130   unless its value is actually changed.
 1312. Allow PTI to be enabled/disabled at runtime in addition to the
 132   boot-time switching.
 137To test stability of PTI, the following test procedure is recommended,
 138ideally doing all of these in parallel:
 1412. Run several copies of all of the tools/testing/selftests/x86/ tests
 142   (excluding MPX and protection_keys) in a loop on multiple CPUs for
 143   several minutes.  These tests frequently uncover corner cases in the
 144   kernel entry code.  In general, old kernels might cause these tests
 145   themselves to crash, but they should never crash the kernel.
 1463. Run the 'perf' tool in a mode (top or record) that generates many
 147   frequent performance monitoring non-maskable interrupts (see "NMI"
 148   in /proc/interrupts).  This exercises the NMI entry/exit code which
 149   is known to trigger bugs in code paths that did not expect to be
 150   interrupted, including nested NMIs.  Using "-c" boosts the rate of
 151   NMIs, and using two -c with separate counters encourages nested NMIs
 152   and less deterministic behavior.
 153   ::
 155        while true; do perf record -c 10000 -e instructions,cycles -a sleep 10; done
 1574. Launch a KVM virtual machine.
 1585. Run 32-bit binaries on systems supporting the SYSCALL instruction.
 159   This has been a lightly-tested code path and needs extra scrutiny.
 164Bugs in PTI cause a few different signatures of crashes
 165that are worth noting here.
 167 * Failures of the selftests/x86 code.  Usually a bug in one of the
 168   more obscure corners of entry_64.S
 169 * Crashes in early boot, especially around CPU bringup.  Bugs
 170   in the trampoline code or mappings cause these.
 171 * Crashes at the first interrupt.  Caused by bugs in entry_64.S,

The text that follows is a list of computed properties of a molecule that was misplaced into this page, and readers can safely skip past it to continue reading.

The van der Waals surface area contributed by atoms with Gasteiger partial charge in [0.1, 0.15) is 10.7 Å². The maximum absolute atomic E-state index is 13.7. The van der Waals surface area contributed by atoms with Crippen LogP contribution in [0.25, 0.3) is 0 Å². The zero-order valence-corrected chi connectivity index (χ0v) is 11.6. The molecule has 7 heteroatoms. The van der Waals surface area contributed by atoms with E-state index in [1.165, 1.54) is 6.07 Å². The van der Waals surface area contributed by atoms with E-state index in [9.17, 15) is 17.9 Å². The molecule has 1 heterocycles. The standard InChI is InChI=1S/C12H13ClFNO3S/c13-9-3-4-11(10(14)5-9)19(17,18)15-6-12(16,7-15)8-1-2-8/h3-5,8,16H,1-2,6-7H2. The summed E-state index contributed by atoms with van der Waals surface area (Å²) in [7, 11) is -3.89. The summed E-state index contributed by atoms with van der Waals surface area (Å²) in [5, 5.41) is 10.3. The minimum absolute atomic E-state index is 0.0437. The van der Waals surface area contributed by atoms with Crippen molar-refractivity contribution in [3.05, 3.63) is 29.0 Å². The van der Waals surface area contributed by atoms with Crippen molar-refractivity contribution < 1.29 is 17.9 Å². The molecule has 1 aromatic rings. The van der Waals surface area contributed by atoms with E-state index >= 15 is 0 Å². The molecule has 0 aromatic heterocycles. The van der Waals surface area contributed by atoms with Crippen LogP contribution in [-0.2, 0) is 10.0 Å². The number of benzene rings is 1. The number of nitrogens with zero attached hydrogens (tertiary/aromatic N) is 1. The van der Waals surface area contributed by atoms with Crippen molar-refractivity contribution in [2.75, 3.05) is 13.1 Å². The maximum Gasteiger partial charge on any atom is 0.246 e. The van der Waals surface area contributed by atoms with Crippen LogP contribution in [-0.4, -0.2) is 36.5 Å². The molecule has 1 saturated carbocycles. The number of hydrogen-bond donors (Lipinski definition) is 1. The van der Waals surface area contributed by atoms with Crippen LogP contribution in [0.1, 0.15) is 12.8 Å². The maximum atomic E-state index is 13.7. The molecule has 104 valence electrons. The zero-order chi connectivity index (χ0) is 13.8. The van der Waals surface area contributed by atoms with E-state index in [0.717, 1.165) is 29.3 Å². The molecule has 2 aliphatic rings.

172   like screwing up a page table switch.  Also caused by
 173   incorrectly mapping the IRQ handler entry code.
 174 * Crashes at the first NMI.  The NMI code is separate from main
 175   interrupt handlers and can have bugs that do not affect
 176   normal interrupts.  Also caused by incorrectly mapping NMI
 177   code.  NMIs that interrupt the entry code must be very
 178   careful and can be the cause of crashes that show up when
 179   running perf.
 180 * Kernel crashes at the first exit to userspace.  entry_64.S
 181   bugs, or failing to map some of the exit code.
 182 * Crashes at first interrupt that interrupts userspace. The paths
 183   in entry_64.S that return to userspace are sometimes separate
 184   from the ones that return to the kernel.
 185 * Double faults: overflowing the kernel stack because of page
 186   faults upon page faults.  Caused by touching non-pti-mapped
 187   data in the entry code, or forgetting to switch to kernel
 188   CR3 before calling into C functions which are not pti-mapped.
 189 * Userspace segfaults early in boot, sometimes manifesting
 190   as mount(8) failing to mount the rootfs.  These have
 191   tended to be TLB invalidation issues.  Usually invalidating
 192   the wrong PCID, or otherwise missing an invalidation.